Air Weapons: Low Collateral Damage Bomb

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September 7, 2007: The U.S. Navy has begun using a LCDB (Low Collateral Damage Bomb) in Iraq. This is basically a 500 pound JDAM (GPS guided smart bomb) with 89 percent of the explosives removed, and replaced with non-explosive material (so the bombs flight characteristics remain the same.) The remaining 30 pounds of explosives give the bomb a much smaller bang, and thus less chance of nearby civilians getting hurt. Thus the LCDB has a bang that is closer to that of a 155mm artillery shell. What's interesting about that is the U.S. Army is currently using GPS guided Excalibur 155mm "smart shells" in Iraq. But Excalibur costs twice as much as an LCDB. So does the new air force SBD (250 pound Small Diameter Bomb).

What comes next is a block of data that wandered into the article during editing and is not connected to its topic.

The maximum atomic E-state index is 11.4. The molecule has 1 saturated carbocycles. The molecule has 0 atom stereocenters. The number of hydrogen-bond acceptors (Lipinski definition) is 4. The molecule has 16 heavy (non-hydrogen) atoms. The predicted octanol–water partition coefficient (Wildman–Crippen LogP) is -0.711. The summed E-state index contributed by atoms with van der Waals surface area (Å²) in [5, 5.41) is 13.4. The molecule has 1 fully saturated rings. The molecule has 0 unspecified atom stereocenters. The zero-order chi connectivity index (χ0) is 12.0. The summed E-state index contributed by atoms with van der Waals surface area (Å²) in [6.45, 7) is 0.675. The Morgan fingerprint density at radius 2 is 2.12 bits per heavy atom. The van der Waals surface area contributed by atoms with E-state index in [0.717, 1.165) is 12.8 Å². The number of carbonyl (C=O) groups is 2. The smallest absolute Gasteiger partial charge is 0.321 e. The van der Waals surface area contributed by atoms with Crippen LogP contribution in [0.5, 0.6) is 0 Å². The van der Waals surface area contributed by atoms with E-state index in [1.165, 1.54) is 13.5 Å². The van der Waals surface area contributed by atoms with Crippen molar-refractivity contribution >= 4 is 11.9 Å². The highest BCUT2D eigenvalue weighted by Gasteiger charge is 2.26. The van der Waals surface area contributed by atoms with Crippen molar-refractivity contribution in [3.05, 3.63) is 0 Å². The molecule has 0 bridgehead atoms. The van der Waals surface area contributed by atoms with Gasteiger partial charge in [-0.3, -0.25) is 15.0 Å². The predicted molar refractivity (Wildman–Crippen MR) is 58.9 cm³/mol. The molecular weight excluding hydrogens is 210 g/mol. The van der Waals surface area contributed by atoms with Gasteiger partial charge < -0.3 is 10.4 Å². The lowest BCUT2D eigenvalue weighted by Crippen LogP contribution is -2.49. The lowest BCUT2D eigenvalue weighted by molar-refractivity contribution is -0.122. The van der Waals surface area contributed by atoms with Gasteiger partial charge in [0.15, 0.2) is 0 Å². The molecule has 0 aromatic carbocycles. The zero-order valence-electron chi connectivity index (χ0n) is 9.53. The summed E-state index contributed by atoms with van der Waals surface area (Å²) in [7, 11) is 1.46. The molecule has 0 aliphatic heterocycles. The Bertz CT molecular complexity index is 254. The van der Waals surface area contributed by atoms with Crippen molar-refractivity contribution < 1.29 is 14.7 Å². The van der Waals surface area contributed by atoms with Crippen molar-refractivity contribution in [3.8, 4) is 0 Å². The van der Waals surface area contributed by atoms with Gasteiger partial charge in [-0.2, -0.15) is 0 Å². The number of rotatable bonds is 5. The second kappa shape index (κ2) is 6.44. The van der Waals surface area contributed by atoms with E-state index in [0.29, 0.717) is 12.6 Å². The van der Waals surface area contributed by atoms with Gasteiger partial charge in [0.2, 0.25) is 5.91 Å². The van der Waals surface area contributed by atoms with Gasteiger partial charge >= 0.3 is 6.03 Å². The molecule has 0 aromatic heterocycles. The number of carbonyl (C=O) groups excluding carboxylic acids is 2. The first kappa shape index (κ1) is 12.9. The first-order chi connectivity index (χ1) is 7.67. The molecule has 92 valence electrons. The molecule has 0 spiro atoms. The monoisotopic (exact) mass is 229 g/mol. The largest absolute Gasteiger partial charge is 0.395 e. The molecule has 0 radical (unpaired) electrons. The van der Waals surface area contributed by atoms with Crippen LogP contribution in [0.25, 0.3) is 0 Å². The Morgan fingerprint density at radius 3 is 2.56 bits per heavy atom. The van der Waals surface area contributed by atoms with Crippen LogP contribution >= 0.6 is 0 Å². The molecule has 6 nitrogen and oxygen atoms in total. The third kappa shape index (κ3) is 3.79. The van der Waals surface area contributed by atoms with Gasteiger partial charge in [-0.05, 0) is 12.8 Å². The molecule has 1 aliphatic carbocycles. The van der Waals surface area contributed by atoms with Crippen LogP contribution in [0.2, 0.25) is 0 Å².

The concept of the LCDB is not new. During the 1990s, the U.S. Air Force replaced all the 416 pounds of explosives (with concrete) in thousand pound laser guided bombs used against Iraqi anti-aircraft guns and missiles. This was because Saddam ordered his anti-aircraft weapons placed inside densely packed residential areas, in the hope that any American or British aircraft responding to fire from his anti-aircraft weapons, would also kill lots of civilians. That would make for a great photo op, as Saddam was trying to turn himself into a victim of American and British aggression. Dead civilians helped a lot. Concrete smart bombs took out the anti-aircraft weapons, but rarely hurt any nearby civilians. The LCDB is used against targets in buildings, or out in the open, who need at least a little bang, and bomb fragments, to take out the bad guys.


 


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